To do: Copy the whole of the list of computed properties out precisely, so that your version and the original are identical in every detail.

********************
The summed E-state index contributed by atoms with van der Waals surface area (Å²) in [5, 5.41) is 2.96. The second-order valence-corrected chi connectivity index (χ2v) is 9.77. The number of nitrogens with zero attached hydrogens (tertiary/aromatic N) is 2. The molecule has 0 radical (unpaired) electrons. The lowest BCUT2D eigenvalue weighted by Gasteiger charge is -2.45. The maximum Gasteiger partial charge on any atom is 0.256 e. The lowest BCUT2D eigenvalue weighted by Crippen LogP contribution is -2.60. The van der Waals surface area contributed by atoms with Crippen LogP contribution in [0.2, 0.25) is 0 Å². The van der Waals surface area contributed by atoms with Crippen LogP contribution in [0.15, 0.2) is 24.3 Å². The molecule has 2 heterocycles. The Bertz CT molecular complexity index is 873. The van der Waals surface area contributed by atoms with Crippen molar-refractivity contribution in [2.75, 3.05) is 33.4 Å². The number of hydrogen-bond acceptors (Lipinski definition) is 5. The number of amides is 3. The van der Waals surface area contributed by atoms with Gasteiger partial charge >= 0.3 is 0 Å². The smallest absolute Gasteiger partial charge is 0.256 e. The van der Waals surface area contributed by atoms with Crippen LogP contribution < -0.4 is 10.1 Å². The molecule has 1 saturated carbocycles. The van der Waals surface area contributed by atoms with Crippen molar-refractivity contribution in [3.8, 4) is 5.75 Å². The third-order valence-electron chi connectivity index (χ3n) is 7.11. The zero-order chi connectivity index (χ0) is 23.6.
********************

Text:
The summed E-state index contributed by atoms with van der Waals surface area (Å²) in [5, 5.41) is 2.96. The second-order valence-corrected chi connectivity index (χ2v) is 9.77. The number of nitrogens with zero attached hydrogens (tertiary/aromatic N) is 2. The molecule has 0 radical (unpaired) electrons. The lowest BCUT2D eigenvalue weighted by Gasteiger charge is -2.45. The maximum Gasteiger partial charge on any atom is 0.256 e. The lowest BCUT2D eigenvalue weighted by Crippen LogP contribution is -2.60. The van der Waals surface area contributed by atoms with Crippen LogP contribution in [0.2, 0.25) is 0 Å². The van der Waals surface area contributed by atoms with Crippen LogP contribution in [0.15, 0.2) is 24.3 Å². The molecule has 2 heterocycles. The Bertz CT molecular complexity index is 873. The van der Waals surface area contributed by atoms with Crippen molar-refractivity contribution in [2.75, 3.05) is 33.4 Å². The number of hydrogen-bond acceptors (Lipinski definition) is 5. The number of amides is 3. The van der Waals surface area contributed by atoms with Gasteiger partial charge >= 0.3 is 0 Å². The smallest absolute Gasteiger partial charge is 0.256 e. The van der Waals surface area contributed by atoms with Crippen LogP contribution < -0.4 is 10.1 Å². The molecule has 1 saturated carbocycles. The van der Waals surface area contributed by atoms with Crippen molar-refractivity contribution in [3.8, 4) is 5.75 Å². The third-order valence-electron chi connectivity index (χ3n) is 7.11. The zero-order chi connectivity index (χ0) is 23.6.